When my grandmother became ill, he helped her fight until she could fight no more. Then he held her hand. He was grieved when she lost her battle to cancer in 1994.
Shortly after her death, he moved into the bunk house. He would drive to town visiting the local Senior Centers for the food, and the company. Of course, being the handsome devil that he was, the ladies loved spending time with him. He soon earned the nickname Twinkle Toes, as he began dancing. As far as I can tell, if there was music playing at the center, he was dancing. As recently as three years ago, he told me he danced with every lady in the room, and then he’d start over again.
A few years after my grandmother’s death, Grace danced into his life. She made him smile, she made him laugh, and she loved to dance. After they were married, they also traveled the countryside in the Airstream. I remember the pure joy that exuded from them when they stopped to visit me in 1998 when I lived in the Seattle area. I know she was good for him, and I suspect he was good for her. They were married for 15 years before she became ill and passed away.
After being widowed again in 2013, he continued visiting the Bastrop Senior Center. Folks would bring food to share, and there would be music for dancing. It was during this time Grandpa perfected his method of making peanut brittle in the microwave. There were special dishes and special spoons involved. He had it down to an exact science! He would show up with a Ziploc bag of peanut brittle twice a week.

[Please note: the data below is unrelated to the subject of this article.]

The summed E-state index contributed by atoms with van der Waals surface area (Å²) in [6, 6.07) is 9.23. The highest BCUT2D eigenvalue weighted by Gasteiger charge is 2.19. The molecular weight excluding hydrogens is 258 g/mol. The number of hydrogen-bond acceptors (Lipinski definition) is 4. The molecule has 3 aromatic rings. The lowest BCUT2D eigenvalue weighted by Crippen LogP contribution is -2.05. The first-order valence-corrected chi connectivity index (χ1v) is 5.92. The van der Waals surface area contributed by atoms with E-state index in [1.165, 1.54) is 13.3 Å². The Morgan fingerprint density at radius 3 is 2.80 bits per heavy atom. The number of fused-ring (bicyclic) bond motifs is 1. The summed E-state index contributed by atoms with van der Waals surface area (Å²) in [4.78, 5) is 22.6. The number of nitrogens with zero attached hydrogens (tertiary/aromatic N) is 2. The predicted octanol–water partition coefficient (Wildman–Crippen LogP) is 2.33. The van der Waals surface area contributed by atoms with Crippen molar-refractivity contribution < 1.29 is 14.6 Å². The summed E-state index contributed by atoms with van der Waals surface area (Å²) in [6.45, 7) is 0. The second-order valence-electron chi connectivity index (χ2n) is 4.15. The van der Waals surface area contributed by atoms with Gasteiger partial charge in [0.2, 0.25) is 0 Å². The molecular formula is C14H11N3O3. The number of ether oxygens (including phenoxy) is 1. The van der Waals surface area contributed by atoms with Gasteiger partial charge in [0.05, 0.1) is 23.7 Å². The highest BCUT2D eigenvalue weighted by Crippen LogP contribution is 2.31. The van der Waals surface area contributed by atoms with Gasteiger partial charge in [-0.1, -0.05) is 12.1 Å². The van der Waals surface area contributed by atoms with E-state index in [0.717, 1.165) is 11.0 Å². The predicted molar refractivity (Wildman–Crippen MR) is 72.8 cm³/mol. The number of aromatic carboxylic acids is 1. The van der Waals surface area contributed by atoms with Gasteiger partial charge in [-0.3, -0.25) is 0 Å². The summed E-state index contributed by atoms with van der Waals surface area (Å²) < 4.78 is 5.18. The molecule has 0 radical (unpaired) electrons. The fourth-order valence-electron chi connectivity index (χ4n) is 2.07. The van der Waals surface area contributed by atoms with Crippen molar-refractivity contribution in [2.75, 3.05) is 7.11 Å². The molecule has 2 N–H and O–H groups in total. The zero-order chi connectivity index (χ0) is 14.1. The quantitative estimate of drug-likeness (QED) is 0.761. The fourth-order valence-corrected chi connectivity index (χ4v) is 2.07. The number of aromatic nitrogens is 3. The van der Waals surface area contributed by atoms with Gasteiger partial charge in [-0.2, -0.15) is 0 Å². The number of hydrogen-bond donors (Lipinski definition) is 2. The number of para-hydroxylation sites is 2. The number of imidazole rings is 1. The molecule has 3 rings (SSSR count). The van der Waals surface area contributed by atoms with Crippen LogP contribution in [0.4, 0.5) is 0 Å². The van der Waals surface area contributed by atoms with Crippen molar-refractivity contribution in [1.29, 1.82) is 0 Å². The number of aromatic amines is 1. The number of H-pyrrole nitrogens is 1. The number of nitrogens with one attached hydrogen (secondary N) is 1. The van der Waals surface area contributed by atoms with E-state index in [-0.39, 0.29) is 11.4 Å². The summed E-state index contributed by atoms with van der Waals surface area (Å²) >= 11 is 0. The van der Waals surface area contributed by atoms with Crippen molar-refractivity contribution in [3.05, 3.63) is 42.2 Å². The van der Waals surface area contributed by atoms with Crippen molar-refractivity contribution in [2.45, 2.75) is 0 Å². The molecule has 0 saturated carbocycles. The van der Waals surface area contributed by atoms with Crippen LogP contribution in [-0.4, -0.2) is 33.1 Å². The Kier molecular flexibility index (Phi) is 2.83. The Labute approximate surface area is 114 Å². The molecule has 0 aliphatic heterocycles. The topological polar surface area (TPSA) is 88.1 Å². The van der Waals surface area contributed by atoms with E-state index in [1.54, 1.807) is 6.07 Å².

Then when the older folks at the center complained their teeth could no longer handle the peanut brittle, he would bring Harvard Beets. Lord, the man loved him some beets. I’m half convinced he liked them because they nearly have as much sugar in them as the peanut brittle!
In recent years, he’d been diagnosed with congestive heart failure and other unsettling ailments. For a man who had not sat still for much of his life, the health issues were a blow. When he fell a little over a year ago, his pain was unbearable. At that time, he made the decision to go on hospice care. My mother moved into his Bastrop home for a few weeks, but then the air conditioner broke– in August – in Texas. So, she loaded him in her car and took him to her home outside of Houston.
My parents cared for his daily needs. Hospice care helped to manage his pain. Several of his grandkids were able to visit, and he got to meet his newest great-granddaughter in November. He spent his final year surrounded by his family.
On August 20, 2020, the man of fierce independence, extremely clever wit, and humor like-no-other spent his final moments with my mom and dad.
He was deeply loved, and he will be profoundly missed.
While he is no longer here, I will recall the lessons he taught with his life:
To faithfully love your spouse.
To raise your children in fairness and fun.
To work hard, save money, and invest wisely.
To be a reliable friend and helpful neighbor.
To enjoy the finer things in life
—- like a just ripe peach
—-a peaceful sunset
—- or a glass of cheap wine (because the expensive stuff gave him indigestion.)
But perhaps, most of all, I’ll remember the wink and the phrase he used whenever we’d hug goodbye –
Be good, but…If you can’t be good, be careful.
Be careful, my friends. Be very careful.